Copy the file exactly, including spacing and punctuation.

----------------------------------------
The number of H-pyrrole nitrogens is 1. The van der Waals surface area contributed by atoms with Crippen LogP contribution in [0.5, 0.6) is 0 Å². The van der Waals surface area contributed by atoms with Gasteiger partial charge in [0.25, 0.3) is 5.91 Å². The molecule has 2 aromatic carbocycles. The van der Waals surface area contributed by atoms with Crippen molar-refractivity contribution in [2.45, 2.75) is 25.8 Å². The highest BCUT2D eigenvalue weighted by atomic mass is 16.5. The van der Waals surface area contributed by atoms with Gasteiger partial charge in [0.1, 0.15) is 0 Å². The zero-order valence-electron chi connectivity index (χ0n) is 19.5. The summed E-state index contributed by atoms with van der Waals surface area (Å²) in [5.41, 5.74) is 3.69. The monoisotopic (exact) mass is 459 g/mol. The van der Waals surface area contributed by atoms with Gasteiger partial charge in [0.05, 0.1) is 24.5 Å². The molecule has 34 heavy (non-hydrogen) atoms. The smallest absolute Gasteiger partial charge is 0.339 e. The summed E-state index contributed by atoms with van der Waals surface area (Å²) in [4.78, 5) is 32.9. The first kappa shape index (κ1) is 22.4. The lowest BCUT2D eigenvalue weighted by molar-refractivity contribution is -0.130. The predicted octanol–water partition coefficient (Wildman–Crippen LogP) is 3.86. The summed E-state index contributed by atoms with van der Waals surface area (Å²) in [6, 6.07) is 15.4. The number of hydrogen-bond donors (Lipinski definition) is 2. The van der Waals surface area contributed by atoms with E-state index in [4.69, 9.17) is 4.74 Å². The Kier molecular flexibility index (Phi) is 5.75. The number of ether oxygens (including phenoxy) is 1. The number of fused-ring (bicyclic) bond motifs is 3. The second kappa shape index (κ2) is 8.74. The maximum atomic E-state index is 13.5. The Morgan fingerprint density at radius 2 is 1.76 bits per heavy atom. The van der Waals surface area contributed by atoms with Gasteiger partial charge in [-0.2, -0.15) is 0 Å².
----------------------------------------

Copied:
The number of H-pyrrole nitrogens is 1. The van der Waals surface area contributed by atoms with Crippen LogP contribution in [0.5, 0.6) is 0 Å². The van der Waals surface area contributed by atoms with Gasteiger partial charge in [0.25, 0.3) is 5.91 Å². The molecule has 2 aromatic carbocycles. The van der Waals surface area contributed by atoms with Crippen molar-refractivity contribution in [2.45, 2.75) is 25.8 Å². The highest BCUT2D eigenvalue weighted by atomic mass is 16.5. The van der Waals surface area contributed by atoms with Gasteiger partial charge in [0.1, 0.15) is 0 Å². The zero-order valence-electron chi connectivity index (χ0n) is 19.5. The summed E-state index contributed by atoms with van der Waals surface area (Å²) in [5.41, 5.74) is 3.69. The monoisotopic (exact) mass is 459 g/mol. The van der Waals surface area contributed by atoms with Gasteiger partial charge in [0.05, 0.1) is 24.5 Å². The molecule has 34 heavy (non-hydrogen) atoms. The smallest absolute Gasteiger partial charge is 0.339 e. The summed E-state index contributed by atoms with van der Waals surface area (Å²) in [4.78, 5) is 32.9. The first kappa shape index (κ1) is 22.4. The lowest BCUT2D eigenvalue weighted by molar-refractivity contribution is -0.130. The predicted octanol–water partition coefficient (Wildman–Crippen LogP) is 3.86. The summed E-state index contributed by atoms with van der Waals surface area (Å²) in [6, 6.07) is 15.4. The number of hydrogen-bond donors (Lipinski definition) is 2. The van der Waals surface area contributed by atoms with E-state index in [4.69, 9.17) is 4.74 Å². The Kier molecular flexibility index (Phi) is 5.75. The number of ether oxygens (including phenoxy) is 1. The number of fused-ring (bicyclic) bond motifs is 3. The second kappa shape index (κ2) is 8.74. The maximum atomic E-state index is 13.5. The Morgan fingerprint density at radius 2 is 1.76 bits per heavy atom. The van der Waals surface area contributed by atoms with Gasteiger partial charge in [-0.2, -0.15) is 0 Å².